China's benchmark Shanghai Composite Index fell 4.8% Monday, tied to the government announcing additional steps to tame speculative real estate investments.
China's real estate and bank stocks took a hit on the news—yet the new restrictions likely can't torpedo China's housing market or economy.
Monday's drop rightly reminds investors Emerging Markets are inherently more volatile than developed markets.
Investing in Emerging Markets has its many benefits, but it's important to remember that not all are made equal and won't proceed in lockstep.
Recent data makes it hard to dispute China's bullish economic prospects, but does its benchmark index's sharp 4.8% drop on Monday suggest fragility? More likely, it's a short-term sentiment-driven swing, but importantly, it also underscores the potential for higher volatility when investing in Emerging Markets (EM).
Following last week's decision to raise down payment rates on first and second homes and setting minimum mortgage rates on second homes at 110% of the benchmark rate, China's State Council announced additional steps this week to tame speculative real estate investments. The new policies prevent banks from loaning to borrowers who can't produce tax returns or provide proof of social security contributions, restrict banks from loaning to homeowners to buy third homes in cities with "excessive price inflation" (to be determined by local governments), and give local governments authority to temporarily curb an investor's real estate investments within a certain period.
China's real estate and bank stocks took a hit on the news—stocks are never fans of government meddling. Yet the new restrictions likely can't torpedo China's housing market or economy. China's ongoing urbanization continues to drive demand for new housing—China may have an excess of luxury homes, but it has a shortage of housing in general, especially for lower income and/or first time homebuyers. (In 2009, two-thirds of housing transactions involved mortgages—with new homebuyers making up 82%.) And because many Chinese are living in older homes—in many cases rudimentary spaces provided by employers through a direct housing allocation system (remember, communist)—there's significant demand to upgrade to newer, privately built homes. Plus, the Chinese government announced the building of three million low-income apartments and the renovation of another 2.8 million this year. Even with that, it's likely demand for housing outstrips supply as more Chinese move to urban areas, looking for better-paying jobs in an economy that continues to clip along nicely. That likely continues to prove bullish for Chinese stocks.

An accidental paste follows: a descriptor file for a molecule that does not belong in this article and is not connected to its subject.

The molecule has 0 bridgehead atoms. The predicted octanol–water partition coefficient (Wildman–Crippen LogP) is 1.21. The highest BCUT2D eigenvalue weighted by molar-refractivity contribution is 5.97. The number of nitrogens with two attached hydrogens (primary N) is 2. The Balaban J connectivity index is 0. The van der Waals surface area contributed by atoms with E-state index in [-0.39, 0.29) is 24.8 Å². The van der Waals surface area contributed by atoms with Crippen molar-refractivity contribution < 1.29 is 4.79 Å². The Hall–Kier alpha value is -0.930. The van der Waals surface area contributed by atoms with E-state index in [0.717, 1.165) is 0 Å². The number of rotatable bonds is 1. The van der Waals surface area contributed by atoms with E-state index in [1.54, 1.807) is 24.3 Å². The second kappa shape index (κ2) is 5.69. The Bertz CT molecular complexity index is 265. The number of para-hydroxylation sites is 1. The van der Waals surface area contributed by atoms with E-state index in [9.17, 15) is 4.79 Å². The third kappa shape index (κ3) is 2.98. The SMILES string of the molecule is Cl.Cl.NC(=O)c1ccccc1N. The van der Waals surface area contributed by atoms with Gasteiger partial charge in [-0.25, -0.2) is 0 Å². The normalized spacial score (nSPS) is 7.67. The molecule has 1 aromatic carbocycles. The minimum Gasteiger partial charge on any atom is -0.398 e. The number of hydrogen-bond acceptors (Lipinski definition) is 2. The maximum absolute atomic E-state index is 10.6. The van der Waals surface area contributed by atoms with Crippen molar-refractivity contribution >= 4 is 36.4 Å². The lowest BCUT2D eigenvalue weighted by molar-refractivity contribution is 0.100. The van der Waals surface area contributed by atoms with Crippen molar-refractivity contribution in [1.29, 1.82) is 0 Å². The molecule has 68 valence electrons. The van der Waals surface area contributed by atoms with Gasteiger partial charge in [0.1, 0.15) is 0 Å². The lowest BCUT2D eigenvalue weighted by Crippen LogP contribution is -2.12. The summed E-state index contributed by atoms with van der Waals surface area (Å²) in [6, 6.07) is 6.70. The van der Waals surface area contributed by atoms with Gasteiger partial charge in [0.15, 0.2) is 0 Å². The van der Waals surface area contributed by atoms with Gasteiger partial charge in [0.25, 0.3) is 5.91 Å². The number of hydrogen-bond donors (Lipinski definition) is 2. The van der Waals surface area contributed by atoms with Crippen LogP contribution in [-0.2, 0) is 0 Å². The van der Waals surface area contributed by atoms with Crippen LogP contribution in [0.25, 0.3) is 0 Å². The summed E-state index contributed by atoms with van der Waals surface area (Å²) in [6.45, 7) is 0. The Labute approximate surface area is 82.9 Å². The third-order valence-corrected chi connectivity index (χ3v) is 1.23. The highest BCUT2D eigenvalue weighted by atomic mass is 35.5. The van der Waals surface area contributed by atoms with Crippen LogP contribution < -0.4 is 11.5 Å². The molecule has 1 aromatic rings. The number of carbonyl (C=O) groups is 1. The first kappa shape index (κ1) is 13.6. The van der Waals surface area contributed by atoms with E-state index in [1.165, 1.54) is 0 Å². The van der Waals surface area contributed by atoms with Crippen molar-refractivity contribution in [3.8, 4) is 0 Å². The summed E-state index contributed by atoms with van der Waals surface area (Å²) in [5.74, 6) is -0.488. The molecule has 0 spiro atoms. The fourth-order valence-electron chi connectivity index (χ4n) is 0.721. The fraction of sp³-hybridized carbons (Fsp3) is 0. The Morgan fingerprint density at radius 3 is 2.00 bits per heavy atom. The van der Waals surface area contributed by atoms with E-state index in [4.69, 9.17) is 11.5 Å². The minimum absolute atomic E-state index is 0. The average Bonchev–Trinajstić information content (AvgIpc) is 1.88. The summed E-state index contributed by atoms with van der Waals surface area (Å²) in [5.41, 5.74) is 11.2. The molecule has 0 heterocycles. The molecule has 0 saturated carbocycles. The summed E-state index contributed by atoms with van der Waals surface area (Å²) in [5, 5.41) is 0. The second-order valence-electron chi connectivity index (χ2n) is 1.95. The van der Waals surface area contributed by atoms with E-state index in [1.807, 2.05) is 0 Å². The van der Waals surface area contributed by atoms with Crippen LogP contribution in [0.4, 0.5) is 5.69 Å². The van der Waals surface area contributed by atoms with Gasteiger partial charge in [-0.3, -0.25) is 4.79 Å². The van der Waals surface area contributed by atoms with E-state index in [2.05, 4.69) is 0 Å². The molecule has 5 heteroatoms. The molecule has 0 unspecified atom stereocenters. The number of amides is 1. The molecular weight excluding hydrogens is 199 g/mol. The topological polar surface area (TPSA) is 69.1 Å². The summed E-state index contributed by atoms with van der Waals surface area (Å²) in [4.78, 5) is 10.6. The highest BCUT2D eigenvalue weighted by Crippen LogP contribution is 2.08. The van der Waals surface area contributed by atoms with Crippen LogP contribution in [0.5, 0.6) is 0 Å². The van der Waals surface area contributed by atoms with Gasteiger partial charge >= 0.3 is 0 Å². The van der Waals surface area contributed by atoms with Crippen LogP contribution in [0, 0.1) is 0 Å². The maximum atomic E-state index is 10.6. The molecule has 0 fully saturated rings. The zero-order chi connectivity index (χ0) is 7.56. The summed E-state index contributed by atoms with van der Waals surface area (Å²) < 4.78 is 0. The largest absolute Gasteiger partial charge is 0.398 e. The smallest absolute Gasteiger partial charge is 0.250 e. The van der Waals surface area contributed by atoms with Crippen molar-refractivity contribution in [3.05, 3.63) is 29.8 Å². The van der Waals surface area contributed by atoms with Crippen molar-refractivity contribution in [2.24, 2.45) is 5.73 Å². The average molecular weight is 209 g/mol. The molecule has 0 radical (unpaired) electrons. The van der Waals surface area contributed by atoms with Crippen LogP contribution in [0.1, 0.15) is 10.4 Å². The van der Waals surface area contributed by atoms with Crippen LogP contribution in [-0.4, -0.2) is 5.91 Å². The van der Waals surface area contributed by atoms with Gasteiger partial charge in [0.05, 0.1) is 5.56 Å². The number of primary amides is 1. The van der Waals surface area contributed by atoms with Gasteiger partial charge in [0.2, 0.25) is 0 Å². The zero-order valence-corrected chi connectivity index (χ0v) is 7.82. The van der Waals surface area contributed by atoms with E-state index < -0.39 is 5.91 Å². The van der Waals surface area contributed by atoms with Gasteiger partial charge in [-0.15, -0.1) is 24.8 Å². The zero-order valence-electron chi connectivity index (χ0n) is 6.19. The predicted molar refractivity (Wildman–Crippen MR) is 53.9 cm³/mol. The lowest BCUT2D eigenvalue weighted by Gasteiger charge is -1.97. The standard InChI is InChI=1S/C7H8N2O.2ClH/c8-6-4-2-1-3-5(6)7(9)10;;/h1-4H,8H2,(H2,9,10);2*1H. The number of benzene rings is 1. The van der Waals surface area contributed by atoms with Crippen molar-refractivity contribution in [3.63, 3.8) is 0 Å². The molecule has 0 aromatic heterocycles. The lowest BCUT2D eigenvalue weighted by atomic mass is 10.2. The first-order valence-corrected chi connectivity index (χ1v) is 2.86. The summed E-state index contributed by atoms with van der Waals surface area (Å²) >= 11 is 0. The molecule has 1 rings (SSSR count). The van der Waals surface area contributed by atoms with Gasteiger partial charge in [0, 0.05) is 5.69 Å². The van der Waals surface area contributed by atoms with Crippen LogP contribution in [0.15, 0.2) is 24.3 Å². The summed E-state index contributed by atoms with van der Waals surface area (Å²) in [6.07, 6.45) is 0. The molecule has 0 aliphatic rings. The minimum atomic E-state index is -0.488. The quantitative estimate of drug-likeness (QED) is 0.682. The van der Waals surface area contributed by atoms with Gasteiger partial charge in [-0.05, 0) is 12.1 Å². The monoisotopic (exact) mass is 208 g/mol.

However, Monday's drop rightly reminds investors Emerging Markets are inherently more volatile than developed markets. Their greater growth potential and often rapid growth can induce big near-term returns relative to developed markets. But certain risks in developing countries can be more meaningful than in the developed world. For example, EMs can be subject to a higher degree of government controls (China is an extreme example), leading to increased uncertainty relative to countries with freer markets. EMs also tend to involve more political risk (but not always—some developed markets also do very well in the political risk department). Additionally, these regions' capital markets are typically less developed—with less breadth and depth.
No bull market is ever a straight shot upward—and that's true for single countries—but globally diversified investors have room to maneuver, even in what can feel like a china shop. Investing in Emerging Markets has its many benefits, but it's important to remember that not all EMs are made equal and won't proceed in lockstep—and if investors want the big upside, they'll have to accept some near-term big downsides too. A good reminder to do country-specific analysis before charging fully forward to chase the EM heat.